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THE LATE EARTHQUAKE.
THE earthquake which occurred in England and Ireland on the morning of Tuesday, the 9th of November, presents features of marked interest, not alone from the great rarity of the phenomenon in the British islands, but also from the wide diffusion of the disturbing power, and the peculiar circumstances under which it manifested itself. Happily, the force of the earthquake, or amount of tremulous action, was everywhere very slight. As far as can be gathered from various reports, the area included within the influence of the force in question extended from north-west to southeast, from Newry and Tandragee in Ireland, some sixty miles north-west of Dublin, to the neighbourhood of London. Its centre of intensity appears to have comprised Dublin and its neighbourhood, North Wales, as far as Shrewsbury and Aberystwith, and the basin of the Mersey, including Liverpool and Manchester. It was felt at the Isle of Man, but not, as far as is known, at sea, which may, however, have arisen from the disturbance of the sea itself by other causes at the same time.
The shock appears to have manifested itself in Dublin at about four o'clock in the morning. As in other places, although hundreds of persons distinctly felt the vibration consequent upon the shock, yet, from the novelty of the phenomenon, but very few were aware of its real nature; and it was only as the day advanced, and as people met in the streets and compared observations, that a general conclusion was arrived at, that what at first seemed mere surmise was in truth a stern reality.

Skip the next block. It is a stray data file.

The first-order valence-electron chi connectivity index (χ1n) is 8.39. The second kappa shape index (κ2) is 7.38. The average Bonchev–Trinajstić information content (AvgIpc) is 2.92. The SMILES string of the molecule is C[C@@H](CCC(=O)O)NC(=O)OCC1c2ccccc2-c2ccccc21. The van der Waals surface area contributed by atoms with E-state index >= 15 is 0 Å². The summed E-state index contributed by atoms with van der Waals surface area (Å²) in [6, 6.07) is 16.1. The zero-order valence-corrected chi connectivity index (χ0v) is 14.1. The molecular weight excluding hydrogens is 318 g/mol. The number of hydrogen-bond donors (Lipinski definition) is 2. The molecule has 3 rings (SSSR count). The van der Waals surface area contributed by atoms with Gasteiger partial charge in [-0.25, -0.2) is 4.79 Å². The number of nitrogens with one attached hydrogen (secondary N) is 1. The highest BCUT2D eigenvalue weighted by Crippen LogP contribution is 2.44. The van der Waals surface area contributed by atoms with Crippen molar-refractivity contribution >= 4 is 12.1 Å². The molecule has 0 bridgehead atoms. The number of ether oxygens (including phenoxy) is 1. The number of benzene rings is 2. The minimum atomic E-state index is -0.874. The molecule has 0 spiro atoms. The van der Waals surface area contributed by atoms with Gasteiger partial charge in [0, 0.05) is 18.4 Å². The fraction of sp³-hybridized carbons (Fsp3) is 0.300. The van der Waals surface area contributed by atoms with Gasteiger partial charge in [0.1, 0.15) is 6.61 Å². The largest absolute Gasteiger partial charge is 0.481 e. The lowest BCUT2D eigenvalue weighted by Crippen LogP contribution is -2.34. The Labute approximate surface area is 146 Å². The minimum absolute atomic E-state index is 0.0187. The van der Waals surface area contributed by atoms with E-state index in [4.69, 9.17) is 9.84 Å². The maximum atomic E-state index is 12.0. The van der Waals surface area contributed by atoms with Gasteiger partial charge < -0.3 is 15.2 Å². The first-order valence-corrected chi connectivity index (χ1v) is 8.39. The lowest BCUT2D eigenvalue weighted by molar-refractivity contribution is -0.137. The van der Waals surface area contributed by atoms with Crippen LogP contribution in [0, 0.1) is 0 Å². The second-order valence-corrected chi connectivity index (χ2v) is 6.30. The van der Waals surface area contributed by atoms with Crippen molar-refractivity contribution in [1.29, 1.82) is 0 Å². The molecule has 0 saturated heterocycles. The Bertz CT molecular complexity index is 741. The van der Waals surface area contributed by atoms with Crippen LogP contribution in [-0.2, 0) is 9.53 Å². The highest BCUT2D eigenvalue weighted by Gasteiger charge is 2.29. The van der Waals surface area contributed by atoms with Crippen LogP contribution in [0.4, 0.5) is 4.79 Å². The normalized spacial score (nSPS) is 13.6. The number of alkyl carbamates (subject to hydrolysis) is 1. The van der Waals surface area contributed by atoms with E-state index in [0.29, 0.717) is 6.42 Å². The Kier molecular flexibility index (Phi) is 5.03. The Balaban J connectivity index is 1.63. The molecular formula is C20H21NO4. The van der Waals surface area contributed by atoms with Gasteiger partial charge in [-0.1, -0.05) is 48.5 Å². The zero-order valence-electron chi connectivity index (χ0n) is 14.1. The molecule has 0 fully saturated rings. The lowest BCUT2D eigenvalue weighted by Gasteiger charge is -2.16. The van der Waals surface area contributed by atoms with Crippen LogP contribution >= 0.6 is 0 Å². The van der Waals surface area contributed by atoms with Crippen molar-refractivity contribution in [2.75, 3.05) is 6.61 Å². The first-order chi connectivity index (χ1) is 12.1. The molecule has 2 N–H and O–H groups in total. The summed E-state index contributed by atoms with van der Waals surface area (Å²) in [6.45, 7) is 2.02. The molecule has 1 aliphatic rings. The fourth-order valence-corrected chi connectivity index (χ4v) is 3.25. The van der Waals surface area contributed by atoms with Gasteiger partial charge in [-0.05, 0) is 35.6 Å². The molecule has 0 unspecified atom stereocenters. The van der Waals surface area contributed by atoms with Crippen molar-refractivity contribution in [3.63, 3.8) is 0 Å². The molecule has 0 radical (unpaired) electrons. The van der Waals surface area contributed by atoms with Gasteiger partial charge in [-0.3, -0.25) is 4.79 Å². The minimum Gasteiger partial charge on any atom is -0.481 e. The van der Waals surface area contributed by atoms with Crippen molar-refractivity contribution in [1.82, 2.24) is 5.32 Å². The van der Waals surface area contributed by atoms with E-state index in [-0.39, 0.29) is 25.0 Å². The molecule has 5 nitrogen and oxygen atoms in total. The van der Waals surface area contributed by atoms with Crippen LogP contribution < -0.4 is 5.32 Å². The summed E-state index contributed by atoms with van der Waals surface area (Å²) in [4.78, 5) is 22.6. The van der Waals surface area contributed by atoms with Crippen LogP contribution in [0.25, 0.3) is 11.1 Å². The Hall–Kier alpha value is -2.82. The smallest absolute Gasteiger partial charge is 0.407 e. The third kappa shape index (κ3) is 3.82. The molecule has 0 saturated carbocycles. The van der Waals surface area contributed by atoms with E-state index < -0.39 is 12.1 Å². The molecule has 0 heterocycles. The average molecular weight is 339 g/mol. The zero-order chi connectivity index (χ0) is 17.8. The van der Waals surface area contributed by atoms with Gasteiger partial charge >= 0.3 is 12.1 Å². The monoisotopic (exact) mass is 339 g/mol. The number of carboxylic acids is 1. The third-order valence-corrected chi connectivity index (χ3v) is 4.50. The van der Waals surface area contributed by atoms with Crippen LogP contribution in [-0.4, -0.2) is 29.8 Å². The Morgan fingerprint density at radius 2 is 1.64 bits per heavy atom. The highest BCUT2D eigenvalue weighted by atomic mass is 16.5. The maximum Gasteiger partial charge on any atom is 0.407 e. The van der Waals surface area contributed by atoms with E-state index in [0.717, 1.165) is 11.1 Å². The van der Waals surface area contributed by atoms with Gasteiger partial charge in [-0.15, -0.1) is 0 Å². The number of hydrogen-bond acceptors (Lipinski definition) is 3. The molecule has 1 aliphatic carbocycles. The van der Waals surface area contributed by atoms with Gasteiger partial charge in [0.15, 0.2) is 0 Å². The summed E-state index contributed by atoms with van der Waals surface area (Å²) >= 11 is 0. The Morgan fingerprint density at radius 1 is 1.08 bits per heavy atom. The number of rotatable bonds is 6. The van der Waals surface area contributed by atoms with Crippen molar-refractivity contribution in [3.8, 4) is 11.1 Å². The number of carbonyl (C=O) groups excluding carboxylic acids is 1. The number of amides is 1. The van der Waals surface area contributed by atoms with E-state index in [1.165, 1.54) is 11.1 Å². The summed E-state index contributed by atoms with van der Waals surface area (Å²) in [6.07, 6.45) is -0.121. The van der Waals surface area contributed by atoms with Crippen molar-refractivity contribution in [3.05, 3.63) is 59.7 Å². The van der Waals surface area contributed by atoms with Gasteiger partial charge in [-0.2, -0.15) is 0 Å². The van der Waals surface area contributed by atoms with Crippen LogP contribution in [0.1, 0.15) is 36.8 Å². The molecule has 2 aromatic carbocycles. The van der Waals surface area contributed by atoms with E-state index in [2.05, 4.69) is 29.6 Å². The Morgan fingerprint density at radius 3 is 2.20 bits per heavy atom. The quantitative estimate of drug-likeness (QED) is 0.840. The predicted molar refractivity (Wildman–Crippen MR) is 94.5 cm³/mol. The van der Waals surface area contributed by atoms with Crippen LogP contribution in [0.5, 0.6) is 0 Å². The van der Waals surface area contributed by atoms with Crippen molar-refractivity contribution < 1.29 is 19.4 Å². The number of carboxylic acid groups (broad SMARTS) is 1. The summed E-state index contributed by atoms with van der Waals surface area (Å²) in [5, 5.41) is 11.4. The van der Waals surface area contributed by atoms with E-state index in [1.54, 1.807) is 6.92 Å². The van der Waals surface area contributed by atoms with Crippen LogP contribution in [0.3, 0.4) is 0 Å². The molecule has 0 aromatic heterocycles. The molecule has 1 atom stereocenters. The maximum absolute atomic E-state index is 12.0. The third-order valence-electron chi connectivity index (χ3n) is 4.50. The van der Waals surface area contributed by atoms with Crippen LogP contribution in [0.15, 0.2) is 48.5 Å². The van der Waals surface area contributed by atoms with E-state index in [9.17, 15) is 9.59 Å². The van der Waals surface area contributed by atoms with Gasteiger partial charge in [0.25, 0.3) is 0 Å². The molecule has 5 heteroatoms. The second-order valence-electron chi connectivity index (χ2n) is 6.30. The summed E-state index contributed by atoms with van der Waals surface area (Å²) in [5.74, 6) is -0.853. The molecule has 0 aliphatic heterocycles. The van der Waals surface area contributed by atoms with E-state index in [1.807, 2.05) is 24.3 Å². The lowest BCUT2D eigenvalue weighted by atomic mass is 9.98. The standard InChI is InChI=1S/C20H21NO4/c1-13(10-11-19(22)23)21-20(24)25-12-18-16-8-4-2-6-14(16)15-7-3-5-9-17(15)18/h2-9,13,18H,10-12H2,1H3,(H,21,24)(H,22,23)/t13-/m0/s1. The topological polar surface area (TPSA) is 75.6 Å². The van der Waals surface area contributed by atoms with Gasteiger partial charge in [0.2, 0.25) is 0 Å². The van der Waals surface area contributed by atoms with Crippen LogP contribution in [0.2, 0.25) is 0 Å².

It appears that the houses in the city and its neighbourhood were simultaneously shaken to their foundations, and the greater number of their inmates aroused from sleep by the sudden noise and motion. In all cases the windows shook violently, and the delf, glasses, and candlesticks, and in most instances chairs, beds, and furniture, rattled audibly. The motion seemed to pass from north north-east to south south-west, which does not tally with its apparent line of prolongation to North Wales and the basin of the Mersey, nor with the supposition of the British earthquake being the outer wave of some great earthquake which may have shaken cities or kingdoms at a distance from us. The duration of the shock is variously given at from fourteen to twenty seconds. Some described the sensation as that arising from two rapidly succeeding shocks, and not one continuous one. The day was uncommonly mild for the season of the year, and everybody was conscious of the closeness of the atmosphere. The maximum of the thermometer was, on the day previous, 63 deg., the minimum 54 deg., the barometer, 29.820, wind southwest, with occasional rain.